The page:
I feel like thinking planning, which agencies usually find pretty interesting for selling their creative stuff. They consider it as a ‘thing’ to shut their client up, and make them sell their ideas easily and consistently.  Unfortunately, this attitude of agencies has put limitations on the role of planning – and the sad part is, that even our expectations from it are limited.  Jon steel, Planning Director for WPP, in one of his papers published on WARC mentioned, ‘“So what exactly do you do?” I recently asked the same question of the planning director of one of America's most famous creative agencies. (I knew the agency's founder had a deep, unflinching loathing of account planning and research.) He told me it was his job to “look cool, be smart, and hang out with the creative department”’.  How sad would it be for people like Lever, Jobs, and King to hear this definition of Planning.

"Planning  is  beyond  supporting  creative sales – it must encourage growth in the total business environment".

I remember sharing in the earlier posts , ‘planning has no limits’. I also remember discussing the lives and businesses of great planners or Grand Strategists i.e. Lever, Jobs, King, Pollitt, Serge, Imoteph, Clausewitz. of course the following were very obvious in all that;
 -  They never restricted their thinking.
 - They never confused their thoughts between left and right sides of their brains.
 - Their thinking was totally integrated with their actions and imaginations.

I believe that unless we integrate our thinking into our agency’s and client’s ‘total business’, it’s hard for us to see planning that can last for decades and centuries, and can actually bring value for everyone.
It is important for brands as well as agencies to consider planning as a central point for all of their business activities. Instead of having dozens of communications partners – strategic planning must come from a single point, whether the brand is facing an issue in ATL, BTL, product penetration, packaging, production, retailing, digital or whatever. It is also very important to differentiate the role of Grand Strategist from that of a Management Consultant. The management consultants only show the directions, but Grand Strategists must excel themselves to set directions and implement and execute solutions.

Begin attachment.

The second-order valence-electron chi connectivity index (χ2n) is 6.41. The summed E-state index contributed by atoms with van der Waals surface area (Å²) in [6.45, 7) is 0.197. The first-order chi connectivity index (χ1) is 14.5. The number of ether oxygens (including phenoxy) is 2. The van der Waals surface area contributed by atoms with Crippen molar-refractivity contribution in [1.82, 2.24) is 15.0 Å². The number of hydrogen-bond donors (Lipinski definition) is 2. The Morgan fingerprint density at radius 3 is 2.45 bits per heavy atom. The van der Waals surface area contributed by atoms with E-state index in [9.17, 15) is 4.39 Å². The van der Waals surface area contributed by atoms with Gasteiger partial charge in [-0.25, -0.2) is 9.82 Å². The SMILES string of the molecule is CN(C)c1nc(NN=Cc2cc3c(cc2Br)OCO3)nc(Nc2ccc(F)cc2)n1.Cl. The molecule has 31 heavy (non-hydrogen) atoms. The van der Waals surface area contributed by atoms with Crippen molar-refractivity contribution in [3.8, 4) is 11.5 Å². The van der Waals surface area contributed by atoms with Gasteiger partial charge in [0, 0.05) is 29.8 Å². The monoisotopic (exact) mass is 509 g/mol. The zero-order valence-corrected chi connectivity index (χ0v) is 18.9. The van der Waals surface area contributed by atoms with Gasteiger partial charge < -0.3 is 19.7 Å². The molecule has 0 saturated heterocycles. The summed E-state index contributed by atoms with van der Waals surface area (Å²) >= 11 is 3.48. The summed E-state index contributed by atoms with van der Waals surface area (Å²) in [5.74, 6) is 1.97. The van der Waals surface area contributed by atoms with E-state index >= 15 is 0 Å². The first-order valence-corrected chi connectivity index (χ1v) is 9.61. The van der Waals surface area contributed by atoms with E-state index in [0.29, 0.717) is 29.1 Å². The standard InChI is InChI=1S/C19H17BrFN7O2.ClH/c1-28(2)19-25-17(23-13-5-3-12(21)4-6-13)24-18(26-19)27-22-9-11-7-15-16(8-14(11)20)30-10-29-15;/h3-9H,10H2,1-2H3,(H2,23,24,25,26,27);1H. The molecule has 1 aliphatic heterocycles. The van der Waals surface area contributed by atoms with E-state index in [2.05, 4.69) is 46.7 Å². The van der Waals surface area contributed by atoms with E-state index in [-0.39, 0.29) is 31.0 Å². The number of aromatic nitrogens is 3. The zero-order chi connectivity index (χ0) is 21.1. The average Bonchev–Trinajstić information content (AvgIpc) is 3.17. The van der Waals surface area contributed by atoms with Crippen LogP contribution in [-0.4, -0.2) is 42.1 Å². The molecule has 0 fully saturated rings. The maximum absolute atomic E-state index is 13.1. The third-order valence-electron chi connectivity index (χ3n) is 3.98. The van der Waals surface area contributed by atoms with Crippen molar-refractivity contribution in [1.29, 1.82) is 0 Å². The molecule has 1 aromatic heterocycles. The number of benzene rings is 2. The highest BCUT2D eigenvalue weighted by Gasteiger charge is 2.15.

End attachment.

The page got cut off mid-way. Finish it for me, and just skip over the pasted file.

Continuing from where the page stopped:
For brands and agencies in order to reach from point A to point B of their business lifecycle, they need integrated individuals (Grand Strategists) – who can think solutions and create experiences with an unbiased approach to the given challenge.

For us as planners, the journey to ‘Grand Strategist’ is an ongoing and continuous process. It is vital that we never stop challenging what has never been challenged before. We have to become more effective by understanding all the different touch points between any business and its audience whilst developing specialisation in determining and identifying the opportunities for all. Figure below illustrates the area of opportunities for a Grand Strategist.

grand strategist.jpg

Brands and agencies, in order to truly benefit from Planning need to consider it as the starting point for all of their business movements.  This approach puts planners at the top of the thinking process with a pool of solution resources available to them use when, where and how the businesses need them. 

The best way to make sense of the ‘Grand Strategist’ thinking is to imagine the role of an Architect. An Architect has no technical skills in sewerage control, electrical wiring, fixtures and fittings, making of pillars and other things that are needed in the construction of any building. Nevertheless, it’s impossible for labourers, electricians, engineers to do anything without the instructions from Architect.  What an Architect needs in order to be the master in his subject is the knowledge of everything that connects with his subject whilst being able to specialise in designing architecture.  Similarly, the job of a ‘Grand Strategist’ is to design solutions whilst using the resource pool for the execution of the recommended strategies.

The challenging role of the Grand Strategist demands a new working structure within advertising agencies. However, if brands and agencies don’t change the way they think, then it would be like the tale of five people, who all were the perfect drivers on planet earth. One fine day,  they received an invitation to a motoring exhibition. They all decided to use one car to reach the destination. However, once they made themselves comfortable inside the vehicle, they all wanted to show off their knowledge of driving.

After a long and heated debate on who should drive the car, they all decided to split the driving between them. So it was decided;

The senior of them all took the steering wheel,


the second to the senior controlled the accelerator,


the third to the senior took charge of the brake pedals,


the fourth to the senior was made responsible for keeping eyes on the road,


and the fifth to the senior started to control the indicators.


Sadly, it took them ages to get to where they wanted to and the worst of all they never made to their destination, as none of them could understand what the other was shouting. Finally, on a turning sharp and steep they all ended up driving down from a cliff thousands of feet high – and that’s how they all disappeared with a ‘CAR’ strong and magnificent.

It wasn’t their driving skills that got them killed and the car destroyed. Instead, it was the car designed for one driver not five. They lacked a single mind, able to take responsibility for all the procedures and techniques to drive the vehicle from Point A to Point B.